Multi-host infection and phylogenetically diverse lineages shape the recombination and gene pool dynamics of Staphylococcus aureus.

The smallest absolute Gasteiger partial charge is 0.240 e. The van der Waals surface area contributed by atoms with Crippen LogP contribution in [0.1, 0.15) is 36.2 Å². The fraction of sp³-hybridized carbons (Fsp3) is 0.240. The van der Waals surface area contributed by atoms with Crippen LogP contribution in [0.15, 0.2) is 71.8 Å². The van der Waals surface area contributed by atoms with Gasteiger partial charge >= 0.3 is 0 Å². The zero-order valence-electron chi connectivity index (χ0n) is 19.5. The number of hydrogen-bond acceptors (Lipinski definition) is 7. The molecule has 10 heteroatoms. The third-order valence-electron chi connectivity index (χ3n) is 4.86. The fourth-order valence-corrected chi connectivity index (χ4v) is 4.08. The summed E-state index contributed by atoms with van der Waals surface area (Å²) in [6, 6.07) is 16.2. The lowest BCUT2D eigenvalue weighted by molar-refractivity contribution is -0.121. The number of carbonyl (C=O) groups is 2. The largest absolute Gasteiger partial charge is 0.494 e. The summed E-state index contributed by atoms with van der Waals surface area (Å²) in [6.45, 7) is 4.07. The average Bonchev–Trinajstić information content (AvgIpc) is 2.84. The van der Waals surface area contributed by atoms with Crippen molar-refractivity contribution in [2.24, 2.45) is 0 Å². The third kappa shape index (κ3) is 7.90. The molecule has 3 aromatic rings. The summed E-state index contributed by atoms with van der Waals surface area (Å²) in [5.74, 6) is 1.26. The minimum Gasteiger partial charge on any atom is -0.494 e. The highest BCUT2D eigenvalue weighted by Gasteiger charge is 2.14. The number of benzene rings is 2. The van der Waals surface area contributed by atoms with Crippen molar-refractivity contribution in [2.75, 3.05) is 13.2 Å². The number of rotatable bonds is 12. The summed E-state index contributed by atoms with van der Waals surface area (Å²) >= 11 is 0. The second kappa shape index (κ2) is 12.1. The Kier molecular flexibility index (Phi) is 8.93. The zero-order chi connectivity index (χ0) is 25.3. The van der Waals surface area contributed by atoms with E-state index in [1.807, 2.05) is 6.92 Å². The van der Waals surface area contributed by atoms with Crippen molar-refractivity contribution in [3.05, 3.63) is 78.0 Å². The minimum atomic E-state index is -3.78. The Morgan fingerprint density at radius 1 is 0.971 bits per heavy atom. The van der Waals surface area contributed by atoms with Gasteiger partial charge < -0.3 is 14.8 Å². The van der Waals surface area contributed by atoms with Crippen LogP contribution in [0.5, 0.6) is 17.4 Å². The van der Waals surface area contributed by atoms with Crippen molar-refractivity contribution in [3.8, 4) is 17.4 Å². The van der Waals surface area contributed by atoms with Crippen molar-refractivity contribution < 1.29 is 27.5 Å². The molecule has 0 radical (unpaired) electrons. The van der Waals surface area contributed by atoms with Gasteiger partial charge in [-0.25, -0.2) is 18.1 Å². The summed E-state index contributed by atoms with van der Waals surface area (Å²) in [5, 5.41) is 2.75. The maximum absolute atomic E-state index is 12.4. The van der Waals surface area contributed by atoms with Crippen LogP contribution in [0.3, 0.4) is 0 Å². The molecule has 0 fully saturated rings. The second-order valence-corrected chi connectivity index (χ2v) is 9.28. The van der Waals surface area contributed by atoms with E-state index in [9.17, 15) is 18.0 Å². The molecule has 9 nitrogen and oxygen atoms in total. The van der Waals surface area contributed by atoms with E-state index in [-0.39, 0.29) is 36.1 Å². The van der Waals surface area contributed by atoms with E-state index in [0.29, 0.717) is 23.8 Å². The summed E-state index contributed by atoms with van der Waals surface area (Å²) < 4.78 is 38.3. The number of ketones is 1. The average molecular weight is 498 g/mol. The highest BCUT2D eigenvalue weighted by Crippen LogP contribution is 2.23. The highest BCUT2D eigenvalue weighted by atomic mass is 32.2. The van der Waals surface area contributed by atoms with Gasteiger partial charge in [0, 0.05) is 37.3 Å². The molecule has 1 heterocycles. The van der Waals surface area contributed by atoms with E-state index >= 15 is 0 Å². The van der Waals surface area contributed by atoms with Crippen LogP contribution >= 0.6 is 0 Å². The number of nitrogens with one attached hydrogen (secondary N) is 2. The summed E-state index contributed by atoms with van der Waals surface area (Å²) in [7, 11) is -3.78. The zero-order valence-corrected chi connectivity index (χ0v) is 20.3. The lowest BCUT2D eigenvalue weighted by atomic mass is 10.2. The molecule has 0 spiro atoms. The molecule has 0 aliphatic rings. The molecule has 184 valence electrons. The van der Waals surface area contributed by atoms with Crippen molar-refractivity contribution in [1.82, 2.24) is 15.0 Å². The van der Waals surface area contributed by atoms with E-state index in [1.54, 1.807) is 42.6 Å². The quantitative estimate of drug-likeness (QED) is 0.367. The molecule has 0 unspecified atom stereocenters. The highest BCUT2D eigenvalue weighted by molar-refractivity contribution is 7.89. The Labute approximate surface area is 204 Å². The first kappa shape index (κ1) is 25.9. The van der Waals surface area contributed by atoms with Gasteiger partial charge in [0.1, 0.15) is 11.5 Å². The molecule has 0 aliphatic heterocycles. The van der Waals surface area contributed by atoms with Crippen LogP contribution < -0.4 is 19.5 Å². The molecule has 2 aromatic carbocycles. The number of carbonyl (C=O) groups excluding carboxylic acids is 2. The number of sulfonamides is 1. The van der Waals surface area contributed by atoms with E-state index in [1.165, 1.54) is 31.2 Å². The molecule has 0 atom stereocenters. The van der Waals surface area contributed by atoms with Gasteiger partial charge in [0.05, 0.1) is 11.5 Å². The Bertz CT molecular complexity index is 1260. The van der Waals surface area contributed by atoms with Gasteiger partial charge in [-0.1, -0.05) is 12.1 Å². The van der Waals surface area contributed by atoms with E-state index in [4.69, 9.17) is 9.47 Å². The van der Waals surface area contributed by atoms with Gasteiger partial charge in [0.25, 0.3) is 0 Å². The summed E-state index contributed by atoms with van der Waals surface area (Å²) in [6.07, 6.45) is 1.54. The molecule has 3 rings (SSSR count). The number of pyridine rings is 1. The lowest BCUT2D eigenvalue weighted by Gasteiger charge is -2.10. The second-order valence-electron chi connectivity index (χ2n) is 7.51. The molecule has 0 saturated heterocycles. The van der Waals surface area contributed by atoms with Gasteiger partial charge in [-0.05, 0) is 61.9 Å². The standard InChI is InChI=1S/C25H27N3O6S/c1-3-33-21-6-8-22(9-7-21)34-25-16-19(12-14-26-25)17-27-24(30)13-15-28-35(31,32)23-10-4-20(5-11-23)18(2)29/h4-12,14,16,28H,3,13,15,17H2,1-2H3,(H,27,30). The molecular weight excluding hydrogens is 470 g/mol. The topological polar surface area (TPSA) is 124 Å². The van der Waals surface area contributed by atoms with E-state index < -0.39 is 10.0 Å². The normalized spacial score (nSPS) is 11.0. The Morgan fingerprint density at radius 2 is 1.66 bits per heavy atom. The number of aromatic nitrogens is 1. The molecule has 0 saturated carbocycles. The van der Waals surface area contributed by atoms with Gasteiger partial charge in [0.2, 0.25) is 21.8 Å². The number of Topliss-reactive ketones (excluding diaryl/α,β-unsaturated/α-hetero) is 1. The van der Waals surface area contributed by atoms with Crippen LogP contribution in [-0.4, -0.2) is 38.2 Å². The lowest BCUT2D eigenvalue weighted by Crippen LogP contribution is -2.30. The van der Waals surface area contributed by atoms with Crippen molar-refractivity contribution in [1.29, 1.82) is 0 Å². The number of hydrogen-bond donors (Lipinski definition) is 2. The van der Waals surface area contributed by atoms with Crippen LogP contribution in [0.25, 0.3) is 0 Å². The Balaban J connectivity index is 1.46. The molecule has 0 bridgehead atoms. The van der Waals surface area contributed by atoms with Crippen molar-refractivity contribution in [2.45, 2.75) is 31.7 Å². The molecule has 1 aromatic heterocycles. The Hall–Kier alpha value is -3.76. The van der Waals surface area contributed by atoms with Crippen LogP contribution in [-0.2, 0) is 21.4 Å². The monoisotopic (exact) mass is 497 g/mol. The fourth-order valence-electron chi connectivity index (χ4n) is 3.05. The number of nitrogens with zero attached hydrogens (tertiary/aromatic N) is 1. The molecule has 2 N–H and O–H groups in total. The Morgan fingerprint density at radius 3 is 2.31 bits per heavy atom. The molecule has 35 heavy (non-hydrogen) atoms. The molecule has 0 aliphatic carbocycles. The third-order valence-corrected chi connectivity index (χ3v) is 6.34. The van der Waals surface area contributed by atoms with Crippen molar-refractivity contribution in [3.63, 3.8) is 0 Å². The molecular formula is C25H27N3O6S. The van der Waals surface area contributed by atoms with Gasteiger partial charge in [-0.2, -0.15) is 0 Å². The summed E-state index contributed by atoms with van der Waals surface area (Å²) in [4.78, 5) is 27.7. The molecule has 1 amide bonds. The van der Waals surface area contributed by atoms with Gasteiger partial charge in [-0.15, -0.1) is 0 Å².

BACKGROUND: Staphylococcus aureus can infect and adapt to multiple host species. However, our understanding of the genetic and evolutionary drivers of its generalist lifestyle remains inadequate. This is particularly important when considering local populations of S. aureus, where close physical proximity between bacterial lineages and between host species may facilitate frequent and repeated interactions between them. Here, we aim to elucidate the genomic differences between human- and animal-derived S. aureus from 437 isolates sampled from disease cases in the northeast region of the United States.RESULTS: Multi-locus sequence typing revealed the existence of 75 previously recognized sequence types (ST). Our population genomic analyses revealed heterogeneity in the accessory genome content of three dominant S. aureus lineages (ST5, ST8, ST30). Genes related to antimicrobial resistance, virulence, and plasmid types were differentially distributed among isolates according to host (human versus non-human) and among the three major STs. Across the entire population, we identified a total of 1,912 recombination events that occurred in 765 genes. The frequency and impact of homologous recombination were comparable between human- and animal-derived isolates. Low-frequency STs were major donors of recombined DNA, regardless of the identity of their host. The most frequently recombined genes (clfB, aroA, sraP) function in host infection and virulence, which were also frequently shared between the rare lineages.CONCLUSIONS: Taken together, these results show that frequent but variable patterns of recombination among co-circulating S. aureus lineages, including the low-frequency lineages, that traverse host barriers shape the structure of local gene pool and the reservoir of host-associated genetic variants. Our study provides important insights to the genetic and evolutionary factors that contribute to the ability of S. aureus to colonize and cause disease in multiple host species. Our study highlights the importance of continuous surveillance of S. aureus circulating in different ecological host niches and the need to systematically sample from them. These findings will inform development of effective measures to control S. aureus colonization, infection, and transmission across the One Health continuum.
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